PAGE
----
Missing multiple clinic appointments soon after starting HIV
therapy is associated with poor immunological and virological responses, and an
increased risk of death, South African investigators report in the Journal of the International AIDS Society.
They found that patients who failed to attend their clinic
on two or more occasions in the six months after starting treatment had
generally poorer outcomes than those who turned up for all their appointments.
“Missing visits early is a marker for those who will have
poorer outcomes even if returning to care,” comment the investigators.
At the end of 2008, over five million people in resource-limited
settings were being treated with anti-HIV drugs.
“Initiating this many patients onto care in such a short
time is a remarkable achievement, but not without its challenges,” write the
researchers. Mortality and loss-to-follow-up rates are high in many countries,
and keeping patients in care can be difficult.
Investigators at the Themba Lethu Clinic in Johannesburg
wanted to see how many of their patients missed appointments in the six months
after starting antiretroviral therapy. Their patients’ medical records were
monitored to see if missing appointments was associated with immunologic and
virologic outcomes after six months. The relationship between clinic attendance
and mortality or loss to follow-up over twelve months was also investigated.
The study was retrospective and included 4476 individuals
who started therapy between April 2004 and August 2008. All were aged over 18
and were starting HIV treatment for the first time. Their median baseline CD4
cell count was just 76 cells/mm3, 63% were women, and 89% were
treated with fixed-dose d4T/3TC/efavirenz.
Appointments to collect antiretroviral drugs were scheduled
at monthly intervals, and patients were also supposed to attend three medical
Overall, 65% of patients attended all their appointment, 26%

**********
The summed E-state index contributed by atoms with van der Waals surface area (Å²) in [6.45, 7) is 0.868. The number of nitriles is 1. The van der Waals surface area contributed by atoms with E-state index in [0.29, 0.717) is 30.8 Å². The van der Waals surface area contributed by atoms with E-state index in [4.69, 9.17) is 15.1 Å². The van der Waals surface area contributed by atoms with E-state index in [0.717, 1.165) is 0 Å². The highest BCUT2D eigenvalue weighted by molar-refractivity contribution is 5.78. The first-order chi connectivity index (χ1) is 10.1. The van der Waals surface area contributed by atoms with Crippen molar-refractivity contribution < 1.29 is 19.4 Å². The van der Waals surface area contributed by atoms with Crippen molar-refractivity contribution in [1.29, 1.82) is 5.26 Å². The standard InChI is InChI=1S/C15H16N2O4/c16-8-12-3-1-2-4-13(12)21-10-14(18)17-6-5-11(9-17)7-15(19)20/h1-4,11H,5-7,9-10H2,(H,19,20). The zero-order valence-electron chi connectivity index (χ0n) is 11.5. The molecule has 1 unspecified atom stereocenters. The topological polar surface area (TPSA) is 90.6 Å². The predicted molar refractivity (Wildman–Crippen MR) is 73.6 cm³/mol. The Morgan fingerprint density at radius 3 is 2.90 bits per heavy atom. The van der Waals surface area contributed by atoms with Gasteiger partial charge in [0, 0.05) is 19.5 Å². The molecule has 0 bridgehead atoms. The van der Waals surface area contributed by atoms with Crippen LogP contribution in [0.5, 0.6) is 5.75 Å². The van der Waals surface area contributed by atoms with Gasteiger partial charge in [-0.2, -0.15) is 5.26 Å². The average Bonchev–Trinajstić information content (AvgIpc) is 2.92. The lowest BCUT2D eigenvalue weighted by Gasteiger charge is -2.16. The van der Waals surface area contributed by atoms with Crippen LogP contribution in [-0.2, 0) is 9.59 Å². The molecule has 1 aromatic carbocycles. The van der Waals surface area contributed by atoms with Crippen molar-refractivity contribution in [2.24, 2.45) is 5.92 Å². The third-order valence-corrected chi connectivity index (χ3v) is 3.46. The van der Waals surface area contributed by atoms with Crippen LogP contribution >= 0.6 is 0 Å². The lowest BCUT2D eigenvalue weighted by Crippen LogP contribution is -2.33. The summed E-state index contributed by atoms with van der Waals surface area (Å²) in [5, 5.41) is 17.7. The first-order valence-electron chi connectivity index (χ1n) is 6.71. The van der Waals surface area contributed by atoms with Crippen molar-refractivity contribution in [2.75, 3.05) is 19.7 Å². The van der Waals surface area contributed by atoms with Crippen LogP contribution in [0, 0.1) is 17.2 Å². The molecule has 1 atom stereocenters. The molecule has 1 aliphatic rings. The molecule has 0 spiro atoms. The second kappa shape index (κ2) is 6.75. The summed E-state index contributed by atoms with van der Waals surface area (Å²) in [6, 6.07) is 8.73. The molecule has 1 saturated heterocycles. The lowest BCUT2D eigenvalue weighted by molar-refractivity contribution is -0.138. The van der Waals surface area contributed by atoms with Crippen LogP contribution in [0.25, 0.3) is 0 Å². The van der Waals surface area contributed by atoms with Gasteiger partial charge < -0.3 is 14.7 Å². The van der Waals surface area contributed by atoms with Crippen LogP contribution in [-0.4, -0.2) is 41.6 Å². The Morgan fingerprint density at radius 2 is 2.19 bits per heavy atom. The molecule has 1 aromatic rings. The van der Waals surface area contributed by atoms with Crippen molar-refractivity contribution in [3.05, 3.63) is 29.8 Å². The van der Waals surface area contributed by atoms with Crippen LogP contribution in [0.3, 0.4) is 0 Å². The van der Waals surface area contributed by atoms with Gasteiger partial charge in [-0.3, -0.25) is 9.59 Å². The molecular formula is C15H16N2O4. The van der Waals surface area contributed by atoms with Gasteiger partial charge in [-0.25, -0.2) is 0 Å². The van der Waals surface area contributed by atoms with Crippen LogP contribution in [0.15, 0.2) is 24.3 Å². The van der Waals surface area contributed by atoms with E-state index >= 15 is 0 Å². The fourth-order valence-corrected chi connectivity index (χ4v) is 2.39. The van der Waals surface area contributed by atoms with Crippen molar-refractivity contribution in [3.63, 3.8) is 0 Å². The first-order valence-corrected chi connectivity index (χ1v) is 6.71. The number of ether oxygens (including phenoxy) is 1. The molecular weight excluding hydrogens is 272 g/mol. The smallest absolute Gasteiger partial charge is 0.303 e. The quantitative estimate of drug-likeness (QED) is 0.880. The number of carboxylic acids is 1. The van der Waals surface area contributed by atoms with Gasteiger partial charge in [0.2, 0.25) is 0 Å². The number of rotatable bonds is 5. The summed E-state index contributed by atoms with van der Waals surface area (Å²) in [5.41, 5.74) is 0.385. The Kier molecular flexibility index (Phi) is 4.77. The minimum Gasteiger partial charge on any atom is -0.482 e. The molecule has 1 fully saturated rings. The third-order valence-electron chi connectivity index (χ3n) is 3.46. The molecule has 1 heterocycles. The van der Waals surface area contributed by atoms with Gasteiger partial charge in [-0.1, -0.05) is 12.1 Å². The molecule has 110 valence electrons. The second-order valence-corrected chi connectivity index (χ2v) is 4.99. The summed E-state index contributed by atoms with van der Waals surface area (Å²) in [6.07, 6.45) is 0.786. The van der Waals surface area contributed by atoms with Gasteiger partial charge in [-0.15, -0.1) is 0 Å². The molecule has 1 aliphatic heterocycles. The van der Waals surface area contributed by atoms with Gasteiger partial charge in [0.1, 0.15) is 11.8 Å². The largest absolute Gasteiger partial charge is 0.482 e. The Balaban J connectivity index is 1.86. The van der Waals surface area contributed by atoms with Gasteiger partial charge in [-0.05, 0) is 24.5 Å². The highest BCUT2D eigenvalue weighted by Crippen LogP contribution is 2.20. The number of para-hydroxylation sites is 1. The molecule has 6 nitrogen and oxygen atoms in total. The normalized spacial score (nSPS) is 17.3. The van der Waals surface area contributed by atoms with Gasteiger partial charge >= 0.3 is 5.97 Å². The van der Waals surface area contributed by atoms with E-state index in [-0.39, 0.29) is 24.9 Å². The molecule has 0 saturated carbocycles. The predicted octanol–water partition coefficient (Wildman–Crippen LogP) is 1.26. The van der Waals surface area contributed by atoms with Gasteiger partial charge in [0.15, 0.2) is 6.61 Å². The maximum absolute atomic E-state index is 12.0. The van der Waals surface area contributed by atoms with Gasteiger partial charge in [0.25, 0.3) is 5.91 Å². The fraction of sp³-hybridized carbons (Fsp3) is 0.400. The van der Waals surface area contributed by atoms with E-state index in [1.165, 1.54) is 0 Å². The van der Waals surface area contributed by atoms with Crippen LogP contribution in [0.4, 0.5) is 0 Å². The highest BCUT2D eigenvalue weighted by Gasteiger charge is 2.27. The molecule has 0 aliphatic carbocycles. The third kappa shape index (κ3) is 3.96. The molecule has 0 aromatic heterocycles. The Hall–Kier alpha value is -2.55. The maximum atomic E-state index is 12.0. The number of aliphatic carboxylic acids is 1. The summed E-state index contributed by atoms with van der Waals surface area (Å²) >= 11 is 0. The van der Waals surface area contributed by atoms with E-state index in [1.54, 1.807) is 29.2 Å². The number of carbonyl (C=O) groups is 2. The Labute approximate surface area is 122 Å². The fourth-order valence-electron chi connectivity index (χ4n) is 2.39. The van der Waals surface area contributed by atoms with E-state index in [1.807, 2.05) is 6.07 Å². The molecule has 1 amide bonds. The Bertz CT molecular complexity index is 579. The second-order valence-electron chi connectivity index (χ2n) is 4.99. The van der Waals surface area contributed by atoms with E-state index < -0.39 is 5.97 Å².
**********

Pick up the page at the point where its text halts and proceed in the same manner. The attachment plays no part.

missed one appointment, 7% missed two, and 2% failed to attend on three or more
“We identified strong independent predictors of missing a
medical or ARV visit,” note the investigators. These included being a man
(medical visits, adjusted risk ratio [ARR] = 1.16; 95% CI, 1.05 to 1.28; ARV pick up, ARR = 1.15; 95% CI, 1.15 to 1.28)
and treatment with nevirapine (medical visits, ARR = 1.18; 95% CI, 1.10 to 1.40).
Missing three or more visits was significantly associated
with a poorer CD4 cell response (increase below 50 cells/mm3) after
six months (RR = 2.3; 95% CI, 1.4 to 3.8).
In addition patients who missed two or three or more visits
were significantly less likely to have a viral load below 400 copies/ml at this
Patients who missed two medical appointments doubled their
risk of death (ARR = 2.06; 95% CI, 1.00 to 2.06), and missing three or more
antiretroviral pick-ups was associated with an eight-fold increase in the risk
of mortality (ARR = 8.15; 95% CI, 1.97-33.7).
The researchers suggest that failure to collect therapy
could indicate poor treatment adherence. They also suggest missing medical
appointments meant that opportunistic infections and other serious health
problems were not being diagnosed.
Missing early appointments also increased the risk of being
lost to follow-up significantly.
“Documenting the amount of missed visits early on treatment
is crucial because of its potential implications for poorer treatment
outcomes,” argue the authors. They note, “in our study, more than 35% of
patients…failed to attend at least one clinic visit in the first six months of
They conclude “our findings suggest that targeting those who
miss visits early on in treatment could have benefits in terms of longer term
mortality reductions. Future studies need to focus on identifying the barriers
to adhering to a visit schedule s that interventions and support services can
be directed to those at risk.”